Gently tap your guitar’s strings in time, keeping them muted so you get a good ‘chug’ sound. A bit of overdrive from your amp will help.
Set your delay pedal so it repeats only once in between each tap. The regular timing gives you the solid, mechanical rhythmic sound of rotor blades. Most important is that you keep steady timing, or your chopper effect just won’t fly.
Set your delay pedal to repeat once, with a short time setting. For our video, we used a setting of 125ms, which is the same as an eighth of a second. You could also measure this as being a 32nd note played at 60bpm, or a 16th note at 120bpm.
Use your fret hand to keep all six strings muted, then gently pat the strings with your outstretched picking hand fingers. Keep tapping the strings at the same speed as the delay effect so the ‘real’ sound and ‘echo’ alternate back and forth between each other.
You can achieve a more realistic effect by varying the apparent location of your chopper. Tap gently over the bridge pickup for a distant low frequency sound, or slap the strings more energetically against the frets for more of an ‘overhead’ effect. Boost the bass on your amp to enhance the ‘attack’.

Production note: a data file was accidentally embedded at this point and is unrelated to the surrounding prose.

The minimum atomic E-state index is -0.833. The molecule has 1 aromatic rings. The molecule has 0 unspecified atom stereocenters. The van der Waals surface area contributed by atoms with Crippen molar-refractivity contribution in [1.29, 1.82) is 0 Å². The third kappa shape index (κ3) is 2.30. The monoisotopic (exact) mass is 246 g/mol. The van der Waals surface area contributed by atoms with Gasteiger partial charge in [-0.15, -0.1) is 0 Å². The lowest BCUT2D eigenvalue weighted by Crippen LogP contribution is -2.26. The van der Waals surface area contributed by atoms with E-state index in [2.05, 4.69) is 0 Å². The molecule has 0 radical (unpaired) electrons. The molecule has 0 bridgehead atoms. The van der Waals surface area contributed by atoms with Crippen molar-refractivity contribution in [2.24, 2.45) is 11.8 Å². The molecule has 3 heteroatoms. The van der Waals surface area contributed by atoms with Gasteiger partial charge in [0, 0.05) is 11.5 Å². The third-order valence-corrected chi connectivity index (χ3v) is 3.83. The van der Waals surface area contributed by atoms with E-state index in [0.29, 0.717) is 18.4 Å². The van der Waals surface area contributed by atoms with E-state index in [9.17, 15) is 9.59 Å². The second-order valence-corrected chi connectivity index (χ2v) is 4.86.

7. Make your guitar sound like a banjo
Banjos come in many varieties, including four-string, five-string and the less common six-string kind. And, in fact, it is surprisingly easy to give your own six-string a hillbilly bluegrass vibe, using just a piece of rolled up tissue paper and a simple altered tuning. The tissue paper is used to mute the strings; just stuff it under your guitar’s strings, near the bridge.
Tune your first string down a tone to D so that your top four strings form an open G tuning (DGBD). With the tuning sorted, tweak the tone on your amp as required. We used a twangy sounding bridge-position humbucker with the midrange boosted.
Tune your guitar’s first string down a tone to D. If you play only the top four strings, this is an open G tuning (DGBD) – perfect for banjo.
Roll up a paper towel or cloth and place it under the strings between the pickup and the bridge. The strings should still resonate, but with less sustain.
Use your thumb and your first and second fingers to play the lick. Palm-muting will help you get even closer to the banjo sound. Our lick is tabbed below.
8. Make your guitar talk like Steve Vai